It's a shame that it will soon be replaced by this, if rumors are to be believed.
2010-11 Inter Milan
This kit is very clean and understated, with the all-white design a refreshing departure from Inter's usual black and blue striped design.
But, wait, is that a dragon on the side of the kit breathing blue fire? Yes, indeed it is. And that unmistakably unique feature is why this shirt earns a spot on our list.
Croata Men's National Team
Croatia has a history of interesting kits, often featuring this classic checkered pattern.
As such, the men's national team has garnered a certain degree of repute among kit fanatics for its eclectic patterns, and the current away kit is no exception.
The differing shades of blue and red go very well with each other here, giving Croatia's finest an unmistakable look.
2011-12 Manchester City
Manchester City's current away kit is bold, classic and quite stylish in my view.
The red and black stripes immediately catch the eye, and it is impossible to miss the Citizens on the pitch in this getup.
I'm surprised Carlos Tevez wouldn't want to warm up in order to put on this beauty of an away kit.
This admittedly odd Juventus kit, which is currently being used by the Old Lady, deserves a place on this list, if only for the audacity that Nike displayed in designing an all-pink kit with a giant black star on it.
Sure, I would never be caught in public wearing one of these shirts, but, while everyone is laughing at Juve when they play away from home, they can chortle at almost every other Serie A side during their title bout with AC Milan.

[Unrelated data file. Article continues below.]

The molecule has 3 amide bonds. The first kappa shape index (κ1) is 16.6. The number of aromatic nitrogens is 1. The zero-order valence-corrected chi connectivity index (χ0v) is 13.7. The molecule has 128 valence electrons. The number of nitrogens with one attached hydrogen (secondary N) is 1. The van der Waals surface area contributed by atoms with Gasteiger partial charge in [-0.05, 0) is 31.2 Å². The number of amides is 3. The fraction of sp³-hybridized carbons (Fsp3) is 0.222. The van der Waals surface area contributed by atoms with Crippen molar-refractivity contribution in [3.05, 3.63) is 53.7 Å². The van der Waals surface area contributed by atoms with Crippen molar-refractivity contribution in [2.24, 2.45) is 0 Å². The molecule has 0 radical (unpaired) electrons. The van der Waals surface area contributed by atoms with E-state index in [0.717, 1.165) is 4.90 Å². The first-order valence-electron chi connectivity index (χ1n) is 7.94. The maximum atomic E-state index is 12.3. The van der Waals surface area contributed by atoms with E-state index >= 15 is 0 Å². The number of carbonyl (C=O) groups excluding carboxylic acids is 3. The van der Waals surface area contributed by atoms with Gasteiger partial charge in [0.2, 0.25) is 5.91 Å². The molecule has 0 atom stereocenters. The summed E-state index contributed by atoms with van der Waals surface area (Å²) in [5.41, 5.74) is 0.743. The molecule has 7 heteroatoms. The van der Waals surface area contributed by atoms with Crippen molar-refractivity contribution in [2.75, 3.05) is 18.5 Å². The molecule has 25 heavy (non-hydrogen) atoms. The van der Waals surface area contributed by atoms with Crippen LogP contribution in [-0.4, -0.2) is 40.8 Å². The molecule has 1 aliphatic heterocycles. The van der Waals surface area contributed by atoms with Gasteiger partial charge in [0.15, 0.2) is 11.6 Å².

2011-12 Santos FC
It's difficult to mess up such a classic and famous design as that which Pele made famous in the 1960s while playing for the great Brazilian club, Santos.
While a little of the class of this kit is robbed due to the amount of advertising that is plastered on nearly every open space of the shirt, the black and white striped design is about as cool as it gets.
I don't know why the club doesn't make this their home jersey, but the fact that Santos reserves this beauty for away matches easily lands it a place on this list.
2011-12 Brighton and Hove Albion
Something about the bright lime green and black combination that Brighton and Hove decided to use on their away kit this season struck me.
Even though the Seagulls' colors are blue and white, they decided to go with this eye-catching color combination, which I sincerely hope they keep for seasons to come.
Frankly, I have no idea what the design on the chest of Marseille's current away kit is supposed to be, but I give it credit for being utterly unique.
The gold-on-blue look is also quite nice, giving this look a distinct touch of class.
2011-12 Notts County
Made for Notts County's 150th anniversary, FILA really did well with this design.